IN A PRECEDING paper1 electrolyte balance studies were carried out on premature infants who were on a diet of diluted evaporated milk and "dextri-maltose." The results demonstrated that these infants tended to retain small quantities of chloride in excess of the sodium required for the formation of new extracellular fluid of normal composition. Consequently, the serum chloride concentration was somewhat higher than that of normal adults or of full term, breast-fed infants, and the serum carbon dioxide content was slightly lower. The serum sodium levels tended to be on the low side of normal. However, these infants did not have any recognizable difficulties as a result of this condition. Their growth was normal, and they remained in good health. After several weeks, the serum chloride tended to return to a lower level.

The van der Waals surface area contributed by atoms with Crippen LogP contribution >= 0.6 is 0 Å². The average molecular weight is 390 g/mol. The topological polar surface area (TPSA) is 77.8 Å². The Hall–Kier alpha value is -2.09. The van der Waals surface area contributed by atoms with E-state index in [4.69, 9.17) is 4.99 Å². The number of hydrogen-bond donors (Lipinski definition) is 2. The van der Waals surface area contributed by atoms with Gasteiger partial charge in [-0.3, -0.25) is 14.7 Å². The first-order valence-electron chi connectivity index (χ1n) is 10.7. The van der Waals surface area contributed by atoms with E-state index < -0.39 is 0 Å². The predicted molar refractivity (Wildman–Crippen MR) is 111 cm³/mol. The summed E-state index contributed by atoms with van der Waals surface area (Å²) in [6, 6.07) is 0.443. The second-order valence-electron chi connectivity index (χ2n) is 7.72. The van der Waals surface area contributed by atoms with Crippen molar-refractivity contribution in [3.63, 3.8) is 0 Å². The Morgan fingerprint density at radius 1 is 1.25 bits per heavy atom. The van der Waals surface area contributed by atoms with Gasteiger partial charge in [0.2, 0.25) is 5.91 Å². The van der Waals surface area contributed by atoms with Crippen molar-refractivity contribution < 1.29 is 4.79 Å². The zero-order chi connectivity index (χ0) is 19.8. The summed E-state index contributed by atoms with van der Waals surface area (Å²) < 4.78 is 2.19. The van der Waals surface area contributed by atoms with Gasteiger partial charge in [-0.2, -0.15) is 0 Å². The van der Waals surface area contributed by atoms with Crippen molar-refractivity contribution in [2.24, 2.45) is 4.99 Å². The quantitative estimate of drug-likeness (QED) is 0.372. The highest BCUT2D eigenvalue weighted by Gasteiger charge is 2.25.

The present paper deals with the effect of a diet of protein milk powder on the acid-base balance
HOFFMAN WS, PARMELEE AH, GROSSMAN A. MECHANISM OF PRODUCTION OF ACIDOSIS IN PREMATURE INFANTS BY PROTEIN MILK. Am J Dis Child. 1948;75(5):637–659. doi:10.1001/archpedi.1948.02030020654001
Monkeypox Resource Center
Customize your JAMA Network experience by selecting one or more topics from the list below.